Join the Darkside: Nicolas Jaar with rock’n’roll guitar

The electronic musician has teamed up with guitarist Dave Harrington for a dark and mesmerising album

Nicolas Jaar and Dave Harrington:  met at Brown University

Nicolas Jaar and Dave Harrington: met at Brown University

Mon, Oct 28, 2013, 01:00

Some collaborations are born equal and some have equality thrust upon them. In the case of Darkside, most folks with an interest in electronic music will have already come across Nicolas Jaar. He’s the New York-born musician whose Space Is Only Noise debut album is a masterpiece in spine-tingling ambience and lush electronic textures.

The inventive Jaar has also been involved with labels (Clown & Sunset), interesting remixes (including Grizzly Bear and Nina Simone) and new musiclistening formats (the Prism was a tiny aluminum cube with two headphone sockets that played a compilation of his label’s music).

While Jaar is the known quantity in Darkside, Dave Harrington might require an introduction. The pair were students at Brown University in Providence, Rhode Island, and they met when Jaar was putting together a band to tour his debut album.

Harrington started out in his musical career as “a very focused – unusually focused – jazz player” who played acoustic bass in jazz and free jazz combos.

“Between the time I stopped being a jazz player and met Nico, I did a bunch of different things, because I said yes to everything that came around. I played keyboards in an indie rock band, bass in a band trying to sound like Spacemen 3 and synth in a metal band.”

Modulated sound

Jaar, though, wanted Harrington to play guitar. “Weirdly when I met Nico and started making music with him, it was more in my comfort zone,” says Harrington.

“I knew nothing about electronic music and was playing guitar in a band for the first time, but the way we found to use the guitar in the context of the music was much more bass-like. The way I play guitar is not idiomatic to a lot of things you associate with rock guitar. I don’t strum or play power chords, and [I] use a lot of electronics and loops to modulate the sound.”

For Jaar, Harrington’s arrival allowed him to make a rock’n’roll record. “I remember I was very excited the first time I started looping Dave’s guitar parts,” says Jaar. “I’d been waiting for that moment and for the prospect to do whatever I wanted to do with this new sound. It’s pretty interesting when you try to get an instrument to do something it’s not supposed to do. Like put a 909 [Roland drum machine] and a guitar together; it’s not obvious that they should be talking to each other.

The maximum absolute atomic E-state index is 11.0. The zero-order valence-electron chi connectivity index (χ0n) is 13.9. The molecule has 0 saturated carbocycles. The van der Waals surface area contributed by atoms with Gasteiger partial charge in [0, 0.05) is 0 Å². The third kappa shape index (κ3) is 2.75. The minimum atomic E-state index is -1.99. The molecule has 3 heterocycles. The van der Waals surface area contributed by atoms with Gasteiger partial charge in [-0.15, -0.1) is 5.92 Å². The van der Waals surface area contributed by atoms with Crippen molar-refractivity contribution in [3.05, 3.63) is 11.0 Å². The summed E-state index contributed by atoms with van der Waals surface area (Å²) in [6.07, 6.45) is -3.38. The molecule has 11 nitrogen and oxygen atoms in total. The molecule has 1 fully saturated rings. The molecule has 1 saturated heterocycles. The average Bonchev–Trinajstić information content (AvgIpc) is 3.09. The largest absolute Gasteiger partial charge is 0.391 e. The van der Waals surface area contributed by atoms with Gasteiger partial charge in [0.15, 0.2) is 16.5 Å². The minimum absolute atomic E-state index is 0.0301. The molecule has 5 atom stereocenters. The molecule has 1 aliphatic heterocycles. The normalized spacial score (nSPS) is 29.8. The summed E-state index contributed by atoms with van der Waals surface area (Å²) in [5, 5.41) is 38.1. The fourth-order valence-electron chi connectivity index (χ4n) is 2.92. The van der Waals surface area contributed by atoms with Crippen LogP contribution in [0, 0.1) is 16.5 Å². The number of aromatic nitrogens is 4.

“The guitar is the one instrument that you have to play, because sampling it doesn’t work. If you don’t have a Wurlitzer, you can get a nice Wurlitzer sound and put it in a sampler, and you can do a bunch of stuff with it. But with guitar, you can’t do that so, in the back of my mind, I wanted to make some rock’n’roll and that’s what Darkside is, I suppose.”

Darkside’s music is quite removed from the subtle, pristine art sounds of Jaar’s previous releases. Their debut album, Psychic, is full of heady psych grooves and thumping Krautrock lines making for an album that is dark and mesmerising.

Harrington feels the Darkside sound owes much to the fact that both musicians are still developing a musical lingua franca. “There are huge spheres of music on either side that we just haven’t exposed each other to and we have little or no background in. We’re very lucky that we have just enough overlap where we have common ground.

“Some people start a band with a buddy they’ve known 25 years. With us, we’re already identifiable musicians with histories and backgrounds and interests. Part of the fun of working together is discovering our overlap and trying out these new things.”

‘It’s a big reveal’

A few months ago, the pair released a remix of the new Daft Punk album Random Access Memories. Jaar says that experiment allowed them to play with the idea of the reveal.

“I’m really excited by the idea of the song that is something for five minutes and then turns back on you. Or a song that gives you enough so you can trust it and then it completely turns around.

“It’s harder to do that with no context. If you know it’s a house tune and it slows down in the middle, which house tunes normally don’t, then it’s a big reveal.

“But with a remix like the Daft Punk album, which is completely ingrained in the pop vocabulary, we end up being able to do a reveal in a much larger sense. There was a level of perversion involved, but it was also about playing with these ideals which we felt the Daft Punk album was about.”

Sometimes this involved using the original material in unexpected ways. “One of the songs starts off completely distorted and the big reveal is us putting the actually high glossy sound of the Daft Punk record in the middle of the track,” says Jaar. “It’s like this movement towards this clean, beautiful, pristine recording that they did and then you go back to the noise of the rest of the song.”

Darkside will feature heavily in both musicians’ schedules for the foreseeable future. Harrington talks about live shows to come where he hopes “each one will be radically different from the previous one”.

For Jaar, the live shows will allow the duo to indulge in more improvisation. “Improvisation is very important for us in terms of writing, recording and playing live. It’s very exciting to be risky and to take the music apart which we spent two years putting together. If it’s not natural, it’s hard to fake what we do.”

Psychic is out now on Other People/Matador Records